Technobabble

Technobabble (a portmanteau of technology and babble), also called technospeak, is a form of jargon that consists of buzzwordsesoteric language, specialized technical terms, or technical slang that is impossible to understand for the listener.

Source —Wikipedia

Look at any IT providers contract or website and I’m sure you’ll see a good dose of technobabble.

Yesterday I had the chance to review an agreement from one such IT provider.

It included sections like what’s covered under the agreement.

It’s stated things like—virtual desktop, VPN, network devices, and wireless AP’s.

Then in another section the agreement stated what was not covered.

Non-business related devices, hardware and software not covered by a manufacture warranty.

This is all pretty standard stuff that a technically minded person would put in a contract.

But here’s the thing.

While the IT provider thinks that they are just protecting themselves from a future liability by defining there coverage at a technical level.

They are speaking in a language not understood by most business people.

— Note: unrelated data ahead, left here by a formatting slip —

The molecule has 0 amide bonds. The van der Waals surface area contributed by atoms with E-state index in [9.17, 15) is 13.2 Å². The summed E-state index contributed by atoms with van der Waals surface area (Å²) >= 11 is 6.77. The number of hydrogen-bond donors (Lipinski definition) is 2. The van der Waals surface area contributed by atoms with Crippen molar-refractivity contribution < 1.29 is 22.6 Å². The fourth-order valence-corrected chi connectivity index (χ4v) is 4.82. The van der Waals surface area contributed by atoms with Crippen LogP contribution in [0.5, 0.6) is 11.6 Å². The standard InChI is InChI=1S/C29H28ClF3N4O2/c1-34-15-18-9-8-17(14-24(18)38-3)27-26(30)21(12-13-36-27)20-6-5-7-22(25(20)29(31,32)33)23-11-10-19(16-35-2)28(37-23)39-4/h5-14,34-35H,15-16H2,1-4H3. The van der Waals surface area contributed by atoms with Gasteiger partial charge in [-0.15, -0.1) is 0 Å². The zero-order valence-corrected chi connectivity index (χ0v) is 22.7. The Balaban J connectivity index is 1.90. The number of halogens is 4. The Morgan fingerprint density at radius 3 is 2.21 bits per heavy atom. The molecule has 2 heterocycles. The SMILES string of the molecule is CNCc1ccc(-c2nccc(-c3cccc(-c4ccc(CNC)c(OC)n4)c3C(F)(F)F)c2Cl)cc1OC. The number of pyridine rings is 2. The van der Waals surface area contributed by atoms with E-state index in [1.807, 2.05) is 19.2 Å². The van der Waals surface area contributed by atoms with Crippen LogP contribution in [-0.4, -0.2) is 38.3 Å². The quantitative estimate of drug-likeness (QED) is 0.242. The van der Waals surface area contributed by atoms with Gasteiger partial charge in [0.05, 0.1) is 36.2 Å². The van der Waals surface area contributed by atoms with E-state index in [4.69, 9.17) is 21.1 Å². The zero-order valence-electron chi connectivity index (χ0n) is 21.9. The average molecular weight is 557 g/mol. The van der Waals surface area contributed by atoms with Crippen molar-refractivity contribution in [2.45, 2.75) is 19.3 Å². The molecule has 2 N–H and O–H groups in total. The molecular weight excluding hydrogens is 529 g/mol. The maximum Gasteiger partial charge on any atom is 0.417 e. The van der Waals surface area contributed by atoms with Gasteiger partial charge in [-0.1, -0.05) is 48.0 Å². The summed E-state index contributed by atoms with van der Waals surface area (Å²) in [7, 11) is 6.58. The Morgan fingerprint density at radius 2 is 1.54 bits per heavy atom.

This is the same challenge you have when your doctor tells you that you have a cardiac dysrhythmia that’s triggered by a tachycardia.

If a doctor did say something like this to me.

I would respond with…

Doc could you please explain that to me normal language?

It’s also the same as talking to a lawyer who says that they will take your case with the exception of protecting you from of Florida State Law 9.333 or 9.331.

It doesn’t mean anything to you.

And still…

This is how most IT providers describe their services.

They use language that means little to nothing to prospective buyers.

And you the potential client doesn’t speak up.

End the madness.

I understand the concept a fine print.

I understand the concept of detailing out service expectations.

But at the same time if you’re not communicating using business terminology that both parties can understand.

There is a huge disservice going on.

Beware of technobabble.

Ask IT providers to describe their services in language you can understand.

This in turn will help you to better understand your tech contracts.

And as a result—you’ll be able to make better and more informed decisions about the tech in your business.

Plain and simple.

Down to earth.

These are the phrases the engender trust in a relationship.

Keep your vendors honest.